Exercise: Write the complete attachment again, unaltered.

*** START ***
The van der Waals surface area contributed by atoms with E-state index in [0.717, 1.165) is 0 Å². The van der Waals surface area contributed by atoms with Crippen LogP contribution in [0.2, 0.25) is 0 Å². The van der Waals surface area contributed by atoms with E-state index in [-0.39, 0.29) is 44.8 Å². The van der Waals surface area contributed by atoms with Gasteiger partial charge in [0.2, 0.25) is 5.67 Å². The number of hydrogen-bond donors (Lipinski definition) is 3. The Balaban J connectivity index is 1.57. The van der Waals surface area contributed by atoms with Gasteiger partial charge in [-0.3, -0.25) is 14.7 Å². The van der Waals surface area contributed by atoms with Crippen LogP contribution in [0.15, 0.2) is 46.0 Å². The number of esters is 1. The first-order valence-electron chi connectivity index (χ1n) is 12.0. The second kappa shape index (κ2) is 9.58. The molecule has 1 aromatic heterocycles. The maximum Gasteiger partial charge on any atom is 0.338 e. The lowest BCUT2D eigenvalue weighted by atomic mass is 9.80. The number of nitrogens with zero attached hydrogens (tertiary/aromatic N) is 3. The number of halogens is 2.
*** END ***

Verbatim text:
The van der Waals surface area contributed by atoms with E-state index in [0.717, 1.165) is 0 Å². The van der Waals surface area contributed by atoms with Crippen LogP contribution in [0.2, 0.25) is 0 Å². The van der Waals surface area contributed by atoms with E-state index in [-0.39, 0.29) is 44.8 Å². The van der Waals surface area contributed by atoms with Gasteiger partial charge in [0.2, 0.25) is 5.67 Å². The number of hydrogen-bond donors (Lipinski definition) is 3. The Balaban J connectivity index is 1.57. The van der Waals surface area contributed by atoms with Gasteiger partial charge in [-0.3, -0.25) is 14.7 Å². The van der Waals surface area contributed by atoms with Crippen LogP contribution in [0.15, 0.2) is 46.0 Å². The number of esters is 1. The first-order valence-electron chi connectivity index (χ1n) is 12.0. The second kappa shape index (κ2) is 9.58. The molecule has 1 aromatic heterocycles. The maximum Gasteiger partial charge on any atom is 0.338 e. The lowest BCUT2D eigenvalue weighted by atomic mass is 9.80. The number of nitrogens with zero attached hydrogens (tertiary/aromatic N) is 3. The number of halogens is 2.